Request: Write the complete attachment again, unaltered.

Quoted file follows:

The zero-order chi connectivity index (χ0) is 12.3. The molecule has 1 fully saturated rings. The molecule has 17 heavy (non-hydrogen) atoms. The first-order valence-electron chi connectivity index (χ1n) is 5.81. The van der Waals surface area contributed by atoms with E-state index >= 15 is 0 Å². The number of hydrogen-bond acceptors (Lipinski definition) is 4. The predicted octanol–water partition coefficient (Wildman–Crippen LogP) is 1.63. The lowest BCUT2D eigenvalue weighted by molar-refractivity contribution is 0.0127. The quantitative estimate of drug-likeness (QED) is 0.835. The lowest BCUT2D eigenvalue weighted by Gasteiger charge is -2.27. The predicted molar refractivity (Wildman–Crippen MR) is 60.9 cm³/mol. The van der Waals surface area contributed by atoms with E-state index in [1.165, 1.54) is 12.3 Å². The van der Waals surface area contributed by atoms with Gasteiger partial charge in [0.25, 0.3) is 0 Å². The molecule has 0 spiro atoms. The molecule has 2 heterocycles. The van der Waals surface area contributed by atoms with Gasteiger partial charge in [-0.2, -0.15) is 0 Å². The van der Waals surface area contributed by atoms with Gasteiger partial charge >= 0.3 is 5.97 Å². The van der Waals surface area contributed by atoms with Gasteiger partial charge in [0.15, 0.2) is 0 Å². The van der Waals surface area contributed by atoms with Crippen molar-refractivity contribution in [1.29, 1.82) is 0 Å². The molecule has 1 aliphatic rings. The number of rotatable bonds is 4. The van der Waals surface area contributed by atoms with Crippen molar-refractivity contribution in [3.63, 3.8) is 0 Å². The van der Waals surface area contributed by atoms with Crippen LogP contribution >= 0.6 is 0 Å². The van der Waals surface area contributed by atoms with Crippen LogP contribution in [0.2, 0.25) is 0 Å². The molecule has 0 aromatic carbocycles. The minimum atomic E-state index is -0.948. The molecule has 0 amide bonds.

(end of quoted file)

The zero-order chi connectivity index (χ0) is 12.3. The molecule has 1 fully saturated rings. The molecule has 17 heavy (non-hydrogen) atoms. The first-order valence-electron chi connectivity index (χ1n) is 5.81. The van der Waals surface area contributed by atoms with E-state index >= 15 is 0 Å². The number of hydrogen-bond acceptors (Lipinski definition) is 4. The predicted octanol–water partition coefficient (Wildman–Crippen LogP) is 1.63. The lowest BCUT2D eigenvalue weighted by molar-refractivity contribution is 0.0127. The quantitative estimate of drug-likeness (QED) is 0.835. The lowest BCUT2D eigenvalue weighted by Gasteiger charge is -2.27. The predicted molar refractivity (Wildman–Crippen MR) is 60.9 cm³/mol. The van der Waals surface area contributed by atoms with E-state index in [1.165, 1.54) is 12.3 Å². The van der Waals surface area contributed by atoms with Gasteiger partial charge in [0.25, 0.3) is 0 Å². The molecule has 0 spiro atoms. The molecule has 2 heterocycles. The van der Waals surface area contributed by atoms with Gasteiger partial charge in [-0.2, -0.15) is 0 Å². The van der Waals surface area contributed by atoms with Gasteiger partial charge >= 0.3 is 5.97 Å². The van der Waals surface area contributed by atoms with Gasteiger partial charge in [0.15, 0.2) is 0 Å². The van der Waals surface area contributed by atoms with Crippen molar-refractivity contribution in [1.29, 1.82) is 0 Å². The molecule has 1 aliphatic rings. The number of rotatable bonds is 4. The van der Waals surface area contributed by atoms with Crippen molar-refractivity contribution in [3.63, 3.8) is 0 Å². The van der Waals surface area contributed by atoms with Crippen LogP contribution >= 0.6 is 0 Å². The van der Waals surface area contributed by atoms with Crippen LogP contribution in [0.2, 0.25) is 0 Å². The molecule has 0 aromatic carbocycles. The minimum atomic E-state index is -0.948. The molecule has 0 amide bonds.